External Affairs Miniter, Prof. G. L. Peiris yesterday said that the government of Sri Lanka couldn’t accept a secret investigation team tasked with inquiring into alleged atrocities committed during the eelam war IV.
Prof. Peiris was responding to yesterday’s The Island exclusive headlined ‘UN sidesteps critical issues, refuses to name investigation team’ with strapline ‘OHCHR’s and Pillay’s positions contradictory.’
How could there be any faith in a mechanism when those investigated wouldn’t even know the identities of those handling the inquiry, Prof. Peiris said. OHCHR spokesperson, Rupert Colville declined to divulge the names of the members of the investigation team, though British national Sandra Beidas was named as its coordinator. Minister Peiris asserted perhaps the anonymous inquiry team was even worse than a Kangaroo court, hence GoSL decision to shun the investigation.
The External Affairs Minister pointed out the absurdity in expecting Sri Lanka to cooperate with an investigation when at least the identities of those conducting the probe weren’t known.
On June 25, UN Human Rights High Commissioner Navi Pillay announced the three member expert team which would advise and support a team of 12 UNHRC investigation team.
The experts are, Martti Ahtisaari, former President of Finland and Nobel Peace Prize Laureate, Silvia Cartwright, a former Governor-General and High Court judge of New Zealand, and Asma Jahangir, former President of Pakistan’s Supreme Court Bar Association and of the Human Rights Commission of Pakistan. The UNHRC team consists of investigators, forensic experts, a gender specialist, a legal analyst, and other specialized staff.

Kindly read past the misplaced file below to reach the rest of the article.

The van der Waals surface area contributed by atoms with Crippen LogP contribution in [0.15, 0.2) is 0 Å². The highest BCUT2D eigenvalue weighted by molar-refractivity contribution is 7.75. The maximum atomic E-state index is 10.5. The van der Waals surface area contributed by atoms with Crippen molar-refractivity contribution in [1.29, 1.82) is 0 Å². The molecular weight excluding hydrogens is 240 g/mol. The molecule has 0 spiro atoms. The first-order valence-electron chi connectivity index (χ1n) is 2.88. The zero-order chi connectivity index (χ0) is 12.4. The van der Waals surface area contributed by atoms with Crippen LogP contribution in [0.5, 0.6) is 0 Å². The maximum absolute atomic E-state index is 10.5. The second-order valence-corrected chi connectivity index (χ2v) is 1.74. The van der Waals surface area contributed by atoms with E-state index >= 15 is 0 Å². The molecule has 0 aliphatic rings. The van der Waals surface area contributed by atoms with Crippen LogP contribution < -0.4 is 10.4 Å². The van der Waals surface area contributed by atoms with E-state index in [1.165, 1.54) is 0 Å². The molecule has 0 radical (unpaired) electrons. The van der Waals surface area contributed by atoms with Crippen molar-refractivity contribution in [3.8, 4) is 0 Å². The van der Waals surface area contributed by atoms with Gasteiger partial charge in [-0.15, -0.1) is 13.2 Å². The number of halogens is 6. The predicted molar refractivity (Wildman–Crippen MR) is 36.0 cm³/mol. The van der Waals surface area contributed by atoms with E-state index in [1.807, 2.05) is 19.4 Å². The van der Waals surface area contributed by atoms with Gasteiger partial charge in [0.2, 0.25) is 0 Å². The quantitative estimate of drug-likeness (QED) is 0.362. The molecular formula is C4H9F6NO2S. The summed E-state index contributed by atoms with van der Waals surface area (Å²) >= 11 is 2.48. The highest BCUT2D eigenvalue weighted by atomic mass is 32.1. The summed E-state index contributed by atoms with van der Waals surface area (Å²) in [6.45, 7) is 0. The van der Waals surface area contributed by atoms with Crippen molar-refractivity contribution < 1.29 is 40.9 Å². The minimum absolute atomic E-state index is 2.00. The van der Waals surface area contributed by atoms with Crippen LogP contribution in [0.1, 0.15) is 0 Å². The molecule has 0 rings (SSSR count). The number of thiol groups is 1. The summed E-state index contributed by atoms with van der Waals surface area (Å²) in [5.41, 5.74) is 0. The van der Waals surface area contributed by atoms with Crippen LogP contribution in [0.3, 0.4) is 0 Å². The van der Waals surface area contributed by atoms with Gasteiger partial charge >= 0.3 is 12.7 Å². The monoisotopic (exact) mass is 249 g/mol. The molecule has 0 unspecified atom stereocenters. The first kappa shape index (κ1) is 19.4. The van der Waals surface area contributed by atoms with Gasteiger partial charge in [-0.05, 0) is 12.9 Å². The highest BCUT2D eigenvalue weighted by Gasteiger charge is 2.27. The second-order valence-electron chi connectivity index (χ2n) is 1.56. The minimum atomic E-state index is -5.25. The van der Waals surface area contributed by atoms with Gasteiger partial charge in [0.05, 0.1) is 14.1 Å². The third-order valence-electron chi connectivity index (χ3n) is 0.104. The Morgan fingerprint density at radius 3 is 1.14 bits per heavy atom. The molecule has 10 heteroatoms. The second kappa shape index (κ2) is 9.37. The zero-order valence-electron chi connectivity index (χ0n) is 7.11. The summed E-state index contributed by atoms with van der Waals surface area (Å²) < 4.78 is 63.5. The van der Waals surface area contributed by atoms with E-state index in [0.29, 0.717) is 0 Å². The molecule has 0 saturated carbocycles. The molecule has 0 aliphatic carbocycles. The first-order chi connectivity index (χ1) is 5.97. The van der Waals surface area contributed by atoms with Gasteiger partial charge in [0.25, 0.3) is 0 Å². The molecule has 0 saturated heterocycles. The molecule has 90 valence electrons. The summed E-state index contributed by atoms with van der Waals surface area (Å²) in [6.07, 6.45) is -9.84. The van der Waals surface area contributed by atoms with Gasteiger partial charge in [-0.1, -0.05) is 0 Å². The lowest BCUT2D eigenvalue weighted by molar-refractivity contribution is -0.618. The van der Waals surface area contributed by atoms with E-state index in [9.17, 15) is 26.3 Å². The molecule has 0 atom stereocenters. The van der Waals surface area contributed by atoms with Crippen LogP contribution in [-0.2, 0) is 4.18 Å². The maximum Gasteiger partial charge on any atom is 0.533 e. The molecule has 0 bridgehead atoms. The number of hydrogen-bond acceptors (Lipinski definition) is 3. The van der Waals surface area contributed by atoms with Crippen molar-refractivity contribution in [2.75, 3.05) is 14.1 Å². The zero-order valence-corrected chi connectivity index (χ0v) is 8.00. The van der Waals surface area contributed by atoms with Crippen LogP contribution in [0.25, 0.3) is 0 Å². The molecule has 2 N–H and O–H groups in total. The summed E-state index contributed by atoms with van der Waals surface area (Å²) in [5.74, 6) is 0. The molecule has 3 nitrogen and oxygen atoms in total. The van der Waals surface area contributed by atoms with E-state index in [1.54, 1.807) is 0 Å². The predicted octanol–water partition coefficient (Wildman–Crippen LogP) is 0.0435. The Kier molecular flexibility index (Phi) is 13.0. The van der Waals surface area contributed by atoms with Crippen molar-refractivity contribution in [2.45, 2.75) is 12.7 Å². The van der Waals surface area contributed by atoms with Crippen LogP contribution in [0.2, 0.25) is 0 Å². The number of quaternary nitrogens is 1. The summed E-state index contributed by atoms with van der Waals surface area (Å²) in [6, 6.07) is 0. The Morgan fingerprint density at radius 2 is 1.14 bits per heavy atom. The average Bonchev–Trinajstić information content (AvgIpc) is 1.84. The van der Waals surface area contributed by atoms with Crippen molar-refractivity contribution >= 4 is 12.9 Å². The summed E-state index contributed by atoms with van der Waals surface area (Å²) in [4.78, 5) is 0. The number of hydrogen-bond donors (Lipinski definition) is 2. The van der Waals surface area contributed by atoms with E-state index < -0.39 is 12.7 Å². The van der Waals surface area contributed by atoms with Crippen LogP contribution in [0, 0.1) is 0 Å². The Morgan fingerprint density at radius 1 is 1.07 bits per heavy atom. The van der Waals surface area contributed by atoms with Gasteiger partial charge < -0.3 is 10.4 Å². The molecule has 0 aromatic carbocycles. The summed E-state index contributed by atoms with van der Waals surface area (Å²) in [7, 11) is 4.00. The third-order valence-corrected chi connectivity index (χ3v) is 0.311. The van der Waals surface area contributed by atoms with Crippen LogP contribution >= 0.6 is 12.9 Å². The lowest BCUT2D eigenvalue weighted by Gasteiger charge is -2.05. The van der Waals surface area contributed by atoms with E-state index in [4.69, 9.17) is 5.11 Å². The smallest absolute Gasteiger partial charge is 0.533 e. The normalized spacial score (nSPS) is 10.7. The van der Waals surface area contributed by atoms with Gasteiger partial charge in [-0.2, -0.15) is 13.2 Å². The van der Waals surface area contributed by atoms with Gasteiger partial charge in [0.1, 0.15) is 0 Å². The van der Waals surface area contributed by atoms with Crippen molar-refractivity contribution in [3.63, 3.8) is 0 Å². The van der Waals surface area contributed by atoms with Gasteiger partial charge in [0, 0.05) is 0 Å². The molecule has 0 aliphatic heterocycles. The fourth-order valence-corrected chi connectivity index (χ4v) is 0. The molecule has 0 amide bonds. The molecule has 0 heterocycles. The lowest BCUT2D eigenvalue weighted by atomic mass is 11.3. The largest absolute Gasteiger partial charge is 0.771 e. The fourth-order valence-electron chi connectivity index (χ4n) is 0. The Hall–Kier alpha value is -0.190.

Referring to a series of statements attributed to Jahangir, Prof. Peiris expressed serious concern over her motives. The minister alleged that Jahangir seems to be engaged in a campaign of her own targeting Sri Lanka. Accusing a section of the international community of undermining post-war reconciliation process here, Minister Peiris said that the global community couldn’t ignore measures taken by the government to address grievances.
Commenting on President Mahinda Rajapaksa’s decision to broaden the scope of the mandate of the Presidential Commission to Investigate Complaints Regarding Missing Persons headed by retired High Court judge Maxwell Paranagama, Prof. Peiris said that the appointment of an expert panel was meant to strengthen the domestic process.
The Presidential Secretariat on Thursday announced the appointment of British lawyers Desmond de Silva and Geoffrey Nice and U.S. law professor David Crane, on to the advisory panel, are all former U.N. war crimes prosecutors.
President Rajapaksa, Prof. Peiris said made the appointments subsequent to HC judge Paranagama informing him of completion of substantial amount of work and that appointment of experts could help the ongoing process.
Minister Peiris emphasized that it was wrong to interpret the newly appointed body as a foreign body as its role was to support the domestic process. “It was within the local mechanism.”
The minister reiterated that the government wouldn’t subject itself for an external investigative mechanism under any circumstance.